“Stay Ahead of the Game” Create Common Vision for Your Sales Compensation Program Through a Principle-Driven ApproachBy: Ted Grossman Sales Compensation, Sales Compensation Program Management
It’s sales compensation season again, and companies are preparing for their annual process of designing sales compensation plans for the sales force. Those in charge of driving the process often “gear up” knowing in advance how lengthy the discussions can be, driven by a host of opinions, politics and personalities. Sales compensation professionals have a right to worry. Often sales leaders and key stakeholders come to the table with their own opinions of what’s right and wrong based on past experience, but not grounded in industry best practices. Additionally, multiple opinions lead to circular discussions, time delays and indecisions. In worst case, sales compensation professionals, often at the mercy of getting plans out on time, make compromises in designing plans that meet best practices.
To address this situation, AGI recommends a process that defines a unified and agreed to set of principles and guidelines that are used to govern sales compensation design and execution. At AGI, we call this a “Principle Driven Sales Compensation Framework” (see example below). The framework includes a Goal, Guiding Principles, Component Guidelines, and Support Element Guidelines. The framework does not specify a specific in-year plan design; rather, it provides market-competitive and philosophy-aligned design guidelines within which all plans must live. The key to a successful framework is that it stays stable over time. As such it reflects a true long-term company philosophy and is not influence by fiscal year goals and objectives.
Before building out the principle framework, companies must spend time with the C-suite to confirm its total reward philosophies with regard to key areas such as:
a) The role of sales compensation as a lever for performance management
b) Total pay relative to competitors for talent and level of differentiation in pay between high and low performers
c) Expected level of quota participation (i.e., the percent of the population achieving quota)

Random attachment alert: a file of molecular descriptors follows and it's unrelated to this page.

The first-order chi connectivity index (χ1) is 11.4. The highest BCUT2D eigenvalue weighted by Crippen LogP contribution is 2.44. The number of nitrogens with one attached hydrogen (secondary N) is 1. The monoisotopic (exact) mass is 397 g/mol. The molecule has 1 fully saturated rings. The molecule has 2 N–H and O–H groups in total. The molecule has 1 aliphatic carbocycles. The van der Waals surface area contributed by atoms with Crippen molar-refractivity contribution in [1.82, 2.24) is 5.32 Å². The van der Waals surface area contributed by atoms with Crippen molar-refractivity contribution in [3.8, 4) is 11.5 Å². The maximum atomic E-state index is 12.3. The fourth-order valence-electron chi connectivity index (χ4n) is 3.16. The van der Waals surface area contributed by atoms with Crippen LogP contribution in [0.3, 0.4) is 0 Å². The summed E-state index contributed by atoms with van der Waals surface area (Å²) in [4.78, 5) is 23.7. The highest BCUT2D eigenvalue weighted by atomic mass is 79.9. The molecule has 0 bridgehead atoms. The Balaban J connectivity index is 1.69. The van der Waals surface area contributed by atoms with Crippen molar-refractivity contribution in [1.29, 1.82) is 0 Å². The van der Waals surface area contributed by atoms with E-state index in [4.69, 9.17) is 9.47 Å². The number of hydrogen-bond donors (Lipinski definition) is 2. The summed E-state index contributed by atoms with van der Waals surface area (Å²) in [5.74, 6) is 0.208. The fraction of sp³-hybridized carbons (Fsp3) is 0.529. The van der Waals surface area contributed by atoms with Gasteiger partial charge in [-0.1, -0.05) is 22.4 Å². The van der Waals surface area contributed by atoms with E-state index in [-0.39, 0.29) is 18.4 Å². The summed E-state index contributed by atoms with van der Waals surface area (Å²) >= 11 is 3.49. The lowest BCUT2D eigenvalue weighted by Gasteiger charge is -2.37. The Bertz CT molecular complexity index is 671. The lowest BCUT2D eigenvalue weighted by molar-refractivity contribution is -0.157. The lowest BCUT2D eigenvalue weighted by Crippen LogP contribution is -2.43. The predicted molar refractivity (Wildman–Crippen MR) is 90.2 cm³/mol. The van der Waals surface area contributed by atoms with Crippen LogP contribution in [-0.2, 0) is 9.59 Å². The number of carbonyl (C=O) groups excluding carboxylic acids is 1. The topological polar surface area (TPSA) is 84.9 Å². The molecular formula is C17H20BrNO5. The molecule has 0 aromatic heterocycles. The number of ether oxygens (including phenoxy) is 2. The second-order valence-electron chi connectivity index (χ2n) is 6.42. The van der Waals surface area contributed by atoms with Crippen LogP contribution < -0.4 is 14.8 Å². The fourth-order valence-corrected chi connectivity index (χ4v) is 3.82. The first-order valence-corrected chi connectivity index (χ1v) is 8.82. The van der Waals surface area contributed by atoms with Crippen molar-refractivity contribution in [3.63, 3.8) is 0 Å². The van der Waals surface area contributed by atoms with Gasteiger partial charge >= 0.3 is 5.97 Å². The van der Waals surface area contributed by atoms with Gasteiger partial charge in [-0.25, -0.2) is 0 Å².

d) Levels of consistency vs. variance across various regions or business units
Once the philosophies are defined, companies can then work with their C-suite to develop a set of guiding principles that reflect their previously agreed to philosophies (see second row in framework example above). Principles are a set of guiding rules or laws that govern the overall program design. Principles are sacrosanct: no deviations from principles allowed!
The next level of the framework articulates the company’s guidance for all the components of a plan design – from guidelines on what makes a role eligible for a sales plan through proper use of add-on bonuses such as SPIFs or contests (see all 10 component areas detailed in framework above). A task force should convene to spell out these guidelines and ensure that they re-enforce the guiding principles. See detailed Eligibility guidance below. While the principles are sacrosanct, a design team may break a component guideline for a particular role/plan; however, they must obtain approval through the governance. To really drive home the component guidelines, AGI recommends that companies apply the component guidelines to each platform job in the form of a goalpost!
Lastly, the framework also includes a section of support element guidelines that provide standards for how the company will manage the sales compensation program. Herein, the framework lays out guidance on how the company will cost, communicate, administer and govern the program.
While it takes effort to build out and obtain executive buy off, the framework will offer tremendous value to the company. Most importantly, a principle driven approach virtually assures that industry best practices will be incorporated into the design sales compensation plans. Secondly, having a framework to fall back on will alleviate the rat holes that plan design committees often run into with the many plan design requests that are often pushed forward. This in turn gives back time that can be better used to discuss sales strategy and how the sales compensation plan can support that effort.
Sales compensation leaders may also leverage the principle framework to educate leadership and other key stakeholders involved in the design process. A by-product of providing education is that the sales compensation leader elevates the perception of his or her role as a strategic advisor as opposed to a tactical facilitator. This is especially true when they are able to provide both principles framework and the reasoning behind each guideline.
Summing it all up, a “Principle Driven Sales Compensation Framework” delivers lots of value to the sales compensation leader. Instead of “gearing up,” sales compensation professionals can focus on delivering strategic value and staying ahead of the game.
Learn more about our sales compensation program management practice.